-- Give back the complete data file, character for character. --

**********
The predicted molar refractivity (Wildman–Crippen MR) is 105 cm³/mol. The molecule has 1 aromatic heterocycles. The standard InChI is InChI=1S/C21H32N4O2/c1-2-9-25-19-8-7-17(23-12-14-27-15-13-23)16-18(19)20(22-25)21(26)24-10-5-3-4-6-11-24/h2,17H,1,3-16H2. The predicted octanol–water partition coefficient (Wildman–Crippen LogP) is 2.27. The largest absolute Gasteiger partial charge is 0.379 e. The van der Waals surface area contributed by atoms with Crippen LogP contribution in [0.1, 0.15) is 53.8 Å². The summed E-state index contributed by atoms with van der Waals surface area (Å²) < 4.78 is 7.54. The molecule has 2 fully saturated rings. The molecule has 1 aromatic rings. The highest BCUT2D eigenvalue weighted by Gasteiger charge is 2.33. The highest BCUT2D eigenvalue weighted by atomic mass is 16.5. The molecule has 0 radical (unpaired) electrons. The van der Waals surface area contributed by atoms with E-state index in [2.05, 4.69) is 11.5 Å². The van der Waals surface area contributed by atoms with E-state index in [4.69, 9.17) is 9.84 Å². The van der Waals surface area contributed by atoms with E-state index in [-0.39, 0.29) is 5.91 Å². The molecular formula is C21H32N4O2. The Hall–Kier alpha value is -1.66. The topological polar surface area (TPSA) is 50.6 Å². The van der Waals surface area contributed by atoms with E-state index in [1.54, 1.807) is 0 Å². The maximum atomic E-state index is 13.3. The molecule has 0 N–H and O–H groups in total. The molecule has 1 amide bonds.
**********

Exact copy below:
The predicted molar refractivity (Wildman–Crippen MR) is 105 cm³/mol. The molecule has 1 aromatic heterocycles. The standard InChI is InChI=1S/C21H32N4O2/c1-2-9-25-19-8-7-17(23-12-14-27-15-13-23)16-18(19)20(22-25)21(26)24-10-5-3-4-6-11-24/h2,17H,1,3-16H2. The predicted octanol–water partition coefficient (Wildman–Crippen LogP) is 2.27. The largest absolute Gasteiger partial charge is 0.379 e. The van der Waals surface area contributed by atoms with Crippen LogP contribution in [0.1, 0.15) is 53.8 Å². The summed E-state index contributed by atoms with van der Waals surface area (Å²) < 4.78 is 7.54. The molecule has 2 fully saturated rings. The molecule has 1 aromatic rings. The highest BCUT2D eigenvalue weighted by Gasteiger charge is 2.33. The highest BCUT2D eigenvalue weighted by atomic mass is 16.5. The molecule has 0 radical (unpaired) electrons. The van der Waals surface area contributed by atoms with E-state index in [2.05, 4.69) is 11.5 Å². The van der Waals surface area contributed by atoms with E-state index in [4.69, 9.17) is 9.84 Å². The van der Waals surface area contributed by atoms with E-state index in [-0.39, 0.29) is 5.91 Å². The molecular formula is C21H32N4O2. The Hall–Kier alpha value is -1.66. The topological polar surface area (TPSA) is 50.6 Å². The van der Waals surface area contributed by atoms with E-state index in [1.54, 1.807) is 0 Å². The maximum atomic E-state index is 13.3. The molecule has 0 N–H and O–H groups in total. The molecule has 1 amide bonds.